Centre for Addiction and Mental Health explained

Centre for Addiction and Mental Health
Logo Size:125px
Region:Toronto
State:Ontario
Country:Canada
Healthcare:Medicare
Type:Mental Health
Speciality:Mental Health
Emergency:Yes
Affiliation:University of Toronto
Founded:1998
Website:http://www.camh.net/

The Centre for Addiction and Mental Health (CAMH) is a consortium of mental health clinics at several sites in Toronto, Ontario, Canada. Its name in French is Centre de Toxicomanie et de Santé Mentale. (The acronym CAMH is most commonly pronounced "Cam-H".)

Among the focuses of the organization are the assessment and treatment of schizophrenia, mood & anxiety disorders, and personality disorders. There is also a focus on addictions to alcohol, drugs, and problem gambling at the former ARF site. CAMH also has a Law and Mental Health Programme (forensic psychiatry and forensic psychology) and is a major research centre.

CAMH is a teaching hospital with central facilities located in Toronto and 26 community locations throughout the province of Ontario. CAMH is fully affiliated with the University of Toronto and is a Pan American Health Organization and World Health Organization Collaborating Centre.

In October 2008, CAMH was named one of "Canada's Top 100 Employers" by Mediacorp Canada Inc., and was featured in Maclean's newsmagazine. Later that month, CAMH was also named one of Greater Toronto's Top Employers, which was announced by the Toronto Star newspaper.[1]

Facilities

CAMH was formed in 1998 as a result of the merger of the Clarke Institute of Psychiatry, the Addiction Research Foundation, the Donwood Institute and Queen Street Mental Health Centre. [2]

College St. Site

The hospital was originally named the Clarke Institute of Psychiatry, after Charles Kirk Clarke, a pioneer in mental health in Canada.

Much of their work focuses on forensic psychology and research designed to shape public policy.

Addiction Research Foundation

ARF was founded in 1949. H. David Archibald, who had studied at the School of Alcohol Studies at Yale University, was hired by the Liquor Control Board of Ontario in 1949. His mandate was to determine the scope of alcoholism in Ontario. He was named executive director when ARF opened and remained in that post until 1976. Focusing initially on outpatient treatment, their first facility was Brookside Hospital in 1951, expanding to branch offices and new locations in 1954, the same year they set up in-house research. In 1961, they expanded their mission to include drugs, Alcoholism and Drug Addiction Research Foundation. In 1971, they expanded to a clinical teaching hospital called the Clinical Research and Treatment Institute. In 1978 ARF opened the School for Addiction Studies and expanded their international role in policy rdevelopment and research. Following ongoing recession in the 1990s, ARF was folded in 1998 into CAMH. [3]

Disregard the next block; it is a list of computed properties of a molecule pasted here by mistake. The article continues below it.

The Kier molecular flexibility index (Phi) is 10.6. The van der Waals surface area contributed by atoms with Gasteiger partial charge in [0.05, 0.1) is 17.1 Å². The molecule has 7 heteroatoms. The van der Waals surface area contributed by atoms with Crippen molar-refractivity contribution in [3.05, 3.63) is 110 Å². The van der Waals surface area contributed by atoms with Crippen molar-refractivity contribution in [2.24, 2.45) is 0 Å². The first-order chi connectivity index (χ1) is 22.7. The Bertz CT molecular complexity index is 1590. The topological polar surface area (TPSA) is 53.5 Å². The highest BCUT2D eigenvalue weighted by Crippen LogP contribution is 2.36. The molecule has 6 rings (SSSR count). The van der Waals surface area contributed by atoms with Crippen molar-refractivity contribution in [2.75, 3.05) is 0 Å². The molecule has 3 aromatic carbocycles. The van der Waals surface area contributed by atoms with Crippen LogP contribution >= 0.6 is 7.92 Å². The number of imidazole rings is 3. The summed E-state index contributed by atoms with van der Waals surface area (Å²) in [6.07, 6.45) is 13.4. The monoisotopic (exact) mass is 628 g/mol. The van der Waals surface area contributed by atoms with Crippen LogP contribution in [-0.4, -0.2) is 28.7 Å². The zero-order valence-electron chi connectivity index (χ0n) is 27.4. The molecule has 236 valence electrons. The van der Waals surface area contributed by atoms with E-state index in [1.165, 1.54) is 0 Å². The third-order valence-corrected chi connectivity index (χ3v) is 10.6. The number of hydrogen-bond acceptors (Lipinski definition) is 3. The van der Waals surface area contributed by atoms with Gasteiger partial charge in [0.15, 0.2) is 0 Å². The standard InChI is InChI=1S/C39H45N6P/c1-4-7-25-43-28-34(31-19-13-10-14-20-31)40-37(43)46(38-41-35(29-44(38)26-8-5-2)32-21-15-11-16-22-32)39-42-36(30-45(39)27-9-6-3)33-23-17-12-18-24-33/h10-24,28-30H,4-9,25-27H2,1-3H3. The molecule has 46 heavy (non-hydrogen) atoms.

Donwood Institute

Beginning in 1967, it had 47 beds and a 4-month waiting list in the 1980s. Focusing on substance abuse, boasted a 65% recovery rate for general population and an 85% recovery rate for physicians. [4]

Queen Street Mental Health Centre

This facility stands on what was once called the Provincial Lunatic Asylum, which opened on January 26, 1850. The facility had a series of names including the Toronto Lunatic Asylum and 999 Queen Street West. [5]

Reforms were made after a series of deaths at the Queen Street Mental Health Centre and newspaper accounts of involuntary drug treatment, electroshock therapy and prison-like conditions. [6] [7]

External links

Notes and References

  1. Web site: Reasons for Selection, 2009 Canada's Top 100 Employers Competition.
  2. Scrivener, Leslie (February 25, 2007). Breakout at the asylum. Toronto Star
  3. Blocker JS, Fahey DM, Tyrrell IR. Alcohol and temperance in modern history: an international encyclopedia. ABC-CLIO 2003. ISBN 1576078337 pp. 3-4
  4. Shilliday, Greg (May 15, 1983). The Donwood Institute: resort of last resort. Can Med Assoc J. 1983 May 15; 128(10): 1220–1221.
  5. Everett, Barbara (2000). A Fragile Revolution: Consumers and Psychiatric Survivors Confront the Power of the Mental Health System. Wilfrid Laurier University Press. ISBN 0889203423
  6. Goar, Carol (June 13, 2008). Mental health progress and pain.Toronto Star
  7. (January 1, 2002). No straitjacket required: a growing and vocal group of psychiatric survivors argues that diagnosing mental disorders is just a way to stifle social dissent ... This Magazine